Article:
By Richard Contino
[Richard M. Contino, author of several books on equipment leasing, is an internationally reputed expert on leasing. Richard Contino is the managing partner of Contino & Partners, a practising attorney firm based in New York. Click here to read a detailed profile of Contino. Click here to visit the web site of Contino & Partners.]
What Is the Concept of Leveraged Leasing?
The leveraged lease can be one of the most complex and sophisticated vehicles for financing capital equipment in today’s financial marketplace. The individuals and firms in the leveraged leasing industry are aggressive and creative. As a result, the environment is one of innovation and intense competition.
Is the concept of a leveraged lease complex? Not really. It is simply a lease transaction in which the lessor puts in only a portion, usually 20% to 40%, of the funds necessary to buy the equipment and a third-party lender supplies the remainder. Because the benefits available to the lessor are generally based on the entire equipment cost, the lessor’s investment is said to be “leveraged” with third-party debt. Generally, the third-party loan is on a nonrecourse-to-the-lessor basis and ranges from 60% to 80% of the equipment’s cost. The nonrecourse nature means the lender can only look to the lessee, the stream of rental payments that have been assigned to it, and the equipment for repayment. The lessor has no repayment responsibility even if the lessee defaults and the loan becomes uncollectible.
The fact that a nonrecourse lender cannot look to the lessor for the loan repayment if there is a problem is not as bad as it seems for two reasons:
1. The lender will not make a nonrecourse loan unless the lessee is considered creditworthy, and,
2. The lender’s rights to any proceeds coming from a sale or re-release of the equipment comes ahead of any of the lessor’s rights in the equipment and lease. The lessor’s equity investment is subordinated to the loan repayment obligation. If a lender only contributed, for example, 70% of the funds necessary, the subordination arrangement would put it in an over-collateralized loan position that, in turn, would decrease its lending risk.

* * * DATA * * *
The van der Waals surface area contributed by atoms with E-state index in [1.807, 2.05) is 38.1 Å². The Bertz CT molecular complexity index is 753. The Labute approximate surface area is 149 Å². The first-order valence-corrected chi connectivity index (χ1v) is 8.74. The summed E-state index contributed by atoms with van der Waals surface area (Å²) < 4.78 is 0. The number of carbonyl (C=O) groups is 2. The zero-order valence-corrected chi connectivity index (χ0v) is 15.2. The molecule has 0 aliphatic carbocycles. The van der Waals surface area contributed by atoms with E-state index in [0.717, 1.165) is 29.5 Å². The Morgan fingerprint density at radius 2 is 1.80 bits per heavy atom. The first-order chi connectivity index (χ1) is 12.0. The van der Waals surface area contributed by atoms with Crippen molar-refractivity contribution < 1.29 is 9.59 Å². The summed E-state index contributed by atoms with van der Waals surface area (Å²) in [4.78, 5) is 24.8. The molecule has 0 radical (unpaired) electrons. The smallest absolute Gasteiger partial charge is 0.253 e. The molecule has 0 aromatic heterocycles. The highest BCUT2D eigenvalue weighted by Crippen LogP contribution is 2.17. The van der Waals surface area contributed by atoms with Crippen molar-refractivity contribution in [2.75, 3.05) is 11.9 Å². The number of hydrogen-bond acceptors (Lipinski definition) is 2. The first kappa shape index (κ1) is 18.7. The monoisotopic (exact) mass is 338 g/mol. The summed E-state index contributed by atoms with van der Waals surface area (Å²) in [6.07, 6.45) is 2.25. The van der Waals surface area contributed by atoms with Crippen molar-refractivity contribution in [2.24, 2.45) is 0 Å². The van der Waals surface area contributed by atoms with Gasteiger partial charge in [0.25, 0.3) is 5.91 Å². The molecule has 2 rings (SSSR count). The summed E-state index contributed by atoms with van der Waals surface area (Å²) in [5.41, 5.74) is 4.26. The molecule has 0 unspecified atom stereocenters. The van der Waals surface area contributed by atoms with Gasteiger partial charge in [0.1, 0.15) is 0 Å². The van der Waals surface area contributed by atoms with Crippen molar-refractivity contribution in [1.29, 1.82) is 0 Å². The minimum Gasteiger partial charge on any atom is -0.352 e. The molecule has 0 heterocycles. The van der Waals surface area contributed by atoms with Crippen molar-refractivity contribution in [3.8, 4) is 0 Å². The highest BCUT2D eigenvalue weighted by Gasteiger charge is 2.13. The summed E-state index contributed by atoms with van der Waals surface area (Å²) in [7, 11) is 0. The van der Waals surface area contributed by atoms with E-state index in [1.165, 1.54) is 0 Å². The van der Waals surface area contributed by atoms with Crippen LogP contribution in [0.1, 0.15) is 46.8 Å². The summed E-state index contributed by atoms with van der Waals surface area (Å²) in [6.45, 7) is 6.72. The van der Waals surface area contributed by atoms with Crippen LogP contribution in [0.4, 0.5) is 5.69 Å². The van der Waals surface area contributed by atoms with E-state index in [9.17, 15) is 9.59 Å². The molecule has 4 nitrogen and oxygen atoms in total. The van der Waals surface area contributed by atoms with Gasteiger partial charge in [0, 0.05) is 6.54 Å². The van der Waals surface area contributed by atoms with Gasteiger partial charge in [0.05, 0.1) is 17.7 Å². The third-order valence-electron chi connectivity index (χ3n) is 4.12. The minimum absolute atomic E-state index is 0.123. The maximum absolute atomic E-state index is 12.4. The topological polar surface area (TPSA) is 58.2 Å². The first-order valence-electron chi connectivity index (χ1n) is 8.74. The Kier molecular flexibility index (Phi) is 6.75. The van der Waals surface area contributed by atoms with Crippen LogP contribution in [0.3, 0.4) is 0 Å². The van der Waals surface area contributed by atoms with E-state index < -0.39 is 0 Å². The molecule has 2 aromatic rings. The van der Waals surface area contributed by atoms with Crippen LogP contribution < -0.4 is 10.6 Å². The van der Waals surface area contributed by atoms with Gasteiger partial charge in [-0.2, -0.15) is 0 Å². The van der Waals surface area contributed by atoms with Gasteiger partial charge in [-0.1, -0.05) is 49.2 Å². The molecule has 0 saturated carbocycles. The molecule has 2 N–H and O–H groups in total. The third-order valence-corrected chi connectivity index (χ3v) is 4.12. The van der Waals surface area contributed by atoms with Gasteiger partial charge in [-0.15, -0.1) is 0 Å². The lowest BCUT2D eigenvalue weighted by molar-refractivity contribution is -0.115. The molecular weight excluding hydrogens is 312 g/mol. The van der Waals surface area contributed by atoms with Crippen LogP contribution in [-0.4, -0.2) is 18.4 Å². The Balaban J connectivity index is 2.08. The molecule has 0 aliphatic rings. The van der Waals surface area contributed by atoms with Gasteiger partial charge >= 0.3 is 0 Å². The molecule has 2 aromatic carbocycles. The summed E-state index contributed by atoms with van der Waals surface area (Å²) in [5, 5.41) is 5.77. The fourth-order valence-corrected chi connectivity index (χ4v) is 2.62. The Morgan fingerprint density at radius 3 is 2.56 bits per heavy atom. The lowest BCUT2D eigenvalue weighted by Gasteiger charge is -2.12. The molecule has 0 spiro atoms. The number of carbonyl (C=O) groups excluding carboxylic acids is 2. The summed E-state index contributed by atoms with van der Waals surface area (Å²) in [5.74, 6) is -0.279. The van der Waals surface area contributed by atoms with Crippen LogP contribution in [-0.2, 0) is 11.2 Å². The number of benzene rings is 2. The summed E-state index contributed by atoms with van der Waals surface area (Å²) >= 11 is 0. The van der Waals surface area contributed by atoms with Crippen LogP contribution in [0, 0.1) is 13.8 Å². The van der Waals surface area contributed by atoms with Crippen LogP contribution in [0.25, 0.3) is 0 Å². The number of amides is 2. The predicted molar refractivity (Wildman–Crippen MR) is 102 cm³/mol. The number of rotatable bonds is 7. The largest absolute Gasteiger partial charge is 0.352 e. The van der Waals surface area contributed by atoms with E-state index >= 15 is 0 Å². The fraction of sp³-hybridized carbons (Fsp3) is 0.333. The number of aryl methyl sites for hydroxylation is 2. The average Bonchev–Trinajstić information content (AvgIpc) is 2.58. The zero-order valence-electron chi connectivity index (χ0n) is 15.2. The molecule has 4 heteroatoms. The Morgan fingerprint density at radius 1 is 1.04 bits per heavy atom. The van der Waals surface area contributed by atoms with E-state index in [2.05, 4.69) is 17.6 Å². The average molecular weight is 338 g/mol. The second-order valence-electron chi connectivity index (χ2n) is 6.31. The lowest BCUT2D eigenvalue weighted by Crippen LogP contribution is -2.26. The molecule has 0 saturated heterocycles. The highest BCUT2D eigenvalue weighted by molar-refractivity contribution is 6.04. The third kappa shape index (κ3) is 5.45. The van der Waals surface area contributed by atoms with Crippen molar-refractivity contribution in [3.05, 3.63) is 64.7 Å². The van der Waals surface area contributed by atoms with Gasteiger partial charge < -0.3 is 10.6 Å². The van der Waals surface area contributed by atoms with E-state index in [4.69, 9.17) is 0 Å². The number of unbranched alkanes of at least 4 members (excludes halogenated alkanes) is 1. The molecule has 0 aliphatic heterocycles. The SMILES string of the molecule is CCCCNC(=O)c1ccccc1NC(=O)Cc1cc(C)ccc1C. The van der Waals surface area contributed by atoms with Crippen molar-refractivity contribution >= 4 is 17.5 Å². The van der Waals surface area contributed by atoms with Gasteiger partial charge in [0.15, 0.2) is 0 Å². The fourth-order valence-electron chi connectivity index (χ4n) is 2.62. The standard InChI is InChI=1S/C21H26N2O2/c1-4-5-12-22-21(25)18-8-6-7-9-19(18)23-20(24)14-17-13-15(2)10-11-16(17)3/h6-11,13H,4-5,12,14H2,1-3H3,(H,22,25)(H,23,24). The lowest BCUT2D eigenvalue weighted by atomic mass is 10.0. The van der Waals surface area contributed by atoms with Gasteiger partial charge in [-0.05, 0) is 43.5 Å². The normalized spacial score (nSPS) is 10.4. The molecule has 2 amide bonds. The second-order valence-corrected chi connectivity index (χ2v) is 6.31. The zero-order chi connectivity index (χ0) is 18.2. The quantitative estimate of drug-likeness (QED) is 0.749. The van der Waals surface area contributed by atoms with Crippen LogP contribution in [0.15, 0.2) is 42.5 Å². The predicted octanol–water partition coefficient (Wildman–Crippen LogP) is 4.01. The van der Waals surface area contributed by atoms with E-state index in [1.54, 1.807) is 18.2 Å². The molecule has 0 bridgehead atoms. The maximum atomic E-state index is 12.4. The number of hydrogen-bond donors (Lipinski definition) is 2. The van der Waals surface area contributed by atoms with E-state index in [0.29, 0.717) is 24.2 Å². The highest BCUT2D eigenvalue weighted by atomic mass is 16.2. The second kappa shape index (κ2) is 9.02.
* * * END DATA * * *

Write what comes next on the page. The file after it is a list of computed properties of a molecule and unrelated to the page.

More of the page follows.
Although the third-party loan is usually made on a nonrecourse basis, this is not always so. If the lessee’s financial condition is weak, a lender may only be willing to make a recourse loan. Under this type of loan the lender can look to, or has recourse against, the lessor for repayment if it cannot be satisfied through the lessee or the equipment. The lessor still, however, has the economic advantage of a leveraged investment.
Although the concept of leveraging a lease investment is simple, the mechanics of putting one together is often complex. Leveraged lease transactions, particularly ones involving major dollar commitments, frequently involve many parties brought together through intricate arrangements. The “lessor” is typically a group of investors joined together by a partnership or trust structure. The partnership or trust is the legal owner, or “titleholder,” of the equipment. The “lender” is often a group of lenders usually acting through a trust arrangement. This is further complicated by the fact that each participant will be represented by counsel with varying views. As a result, the job of organizing, drafting, and negotiating the necessary documents is generally very difficult.
Observation: Because the expenses involved in documenting a leveraged lease can be substantial, transactions involving less than $2 million worth of equipment can be economically difficult to structure as a leveraged lease. If, however, documentation fees (such as counsel fees) can be kept within reason, smaller equipment amounts can be financed in this manner. In many cases a prospective lessor or underwriter has an in-house legal staff with the ability to originate and negotiate the required documents. If so, this will help keep costs down. Generally, leveraged lease financings are arranged for prospective lessees by companies or individuals who specialize in structuring and negotiating these types of leases. These individuals and firms are referred to as lease underwriters. Essentially, their function is to structure the lease economics, find the lessor-investors, and provide the necessary expertise to ensure that the transaction will get done. In a limited number of situations, they also find the debt participants. They do not generally participate as an investor in the equipment.
Because the vast majority of leveraged leases are brought about with the assistance of lease underwriters, lease underwriting has become synonymous with leveraged leasing. The premise on which lease underwriting services are provided by an underwriter (that is, on a “best efforts” or “firm” basis) varies significantly. It is, therefore, worthwhile at this stage to explore the two types of underwriter offers: “best efforts” and “firm commitment” underwriting arrangements.
A ‘Best Efforts’ Underwriting Arrangement Can Be Risky